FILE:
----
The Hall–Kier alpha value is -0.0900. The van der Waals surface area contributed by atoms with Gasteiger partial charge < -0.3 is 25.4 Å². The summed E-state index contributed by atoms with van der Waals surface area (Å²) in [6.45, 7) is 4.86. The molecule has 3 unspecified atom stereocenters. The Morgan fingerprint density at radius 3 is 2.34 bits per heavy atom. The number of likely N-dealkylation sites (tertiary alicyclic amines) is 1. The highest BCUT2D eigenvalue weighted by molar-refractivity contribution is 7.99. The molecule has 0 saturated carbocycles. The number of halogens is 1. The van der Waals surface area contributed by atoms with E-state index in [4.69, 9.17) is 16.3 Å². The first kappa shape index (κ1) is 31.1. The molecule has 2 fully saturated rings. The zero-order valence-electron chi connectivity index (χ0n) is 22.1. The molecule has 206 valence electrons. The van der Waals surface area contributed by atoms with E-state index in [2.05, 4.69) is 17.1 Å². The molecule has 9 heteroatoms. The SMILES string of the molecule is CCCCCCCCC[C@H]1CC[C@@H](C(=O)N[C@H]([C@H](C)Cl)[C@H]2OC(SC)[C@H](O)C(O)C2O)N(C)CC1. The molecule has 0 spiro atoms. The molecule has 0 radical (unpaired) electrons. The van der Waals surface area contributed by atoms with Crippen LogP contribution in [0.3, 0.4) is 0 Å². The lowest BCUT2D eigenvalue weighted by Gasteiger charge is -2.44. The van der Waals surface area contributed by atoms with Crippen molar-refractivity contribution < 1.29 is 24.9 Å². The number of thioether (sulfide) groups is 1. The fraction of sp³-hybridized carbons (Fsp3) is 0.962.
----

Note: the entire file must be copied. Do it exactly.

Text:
The Hall–Kier alpha value is -0.0900. The van der Waals surface area contributed by atoms with Gasteiger partial charge < -0.3 is 25.4 Å². The summed E-state index contributed by atoms with van der Waals surface area (Å²) in [6.45, 7) is 4.86. The molecule has 3 unspecified atom stereocenters. The Morgan fingerprint density at radius 3 is 2.34 bits per heavy atom. The number of likely N-dealkylation sites (tertiary alicyclic amines) is 1. The highest BCUT2D eigenvalue weighted by molar-refractivity contribution is 7.99. The molecule has 0 saturated carbocycles. The number of halogens is 1. The van der Waals surface area contributed by atoms with E-state index in [4.69, 9.17) is 16.3 Å². The first kappa shape index (κ1) is 31.1. The molecule has 2 fully saturated rings. The zero-order valence-electron chi connectivity index (χ0n) is 22.1. The molecule has 206 valence electrons. The van der Waals surface area contributed by atoms with E-state index in [2.05, 4.69) is 17.1 Å². The molecule has 9 heteroatoms. The SMILES string of the molecule is CCCCCCCCC[C@H]1CC[C@@H](C(=O)N[C@H]([C@H](C)Cl)[C@H]2OC(SC)[C@H](O)C(O)C2O)N(C)CC1. The molecule has 0 spiro atoms. The molecule has 0 radical (unpaired) electrons. The van der Waals surface area contributed by atoms with Crippen LogP contribution in [0.3, 0.4) is 0 Å². The lowest BCUT2D eigenvalue weighted by Gasteiger charge is -2.44. The van der Waals surface area contributed by atoms with Crippen molar-refractivity contribution < 1.29 is 24.9 Å². The number of thioether (sulfide) groups is 1. The fraction of sp³-hybridized carbons (Fsp3) is 0.962.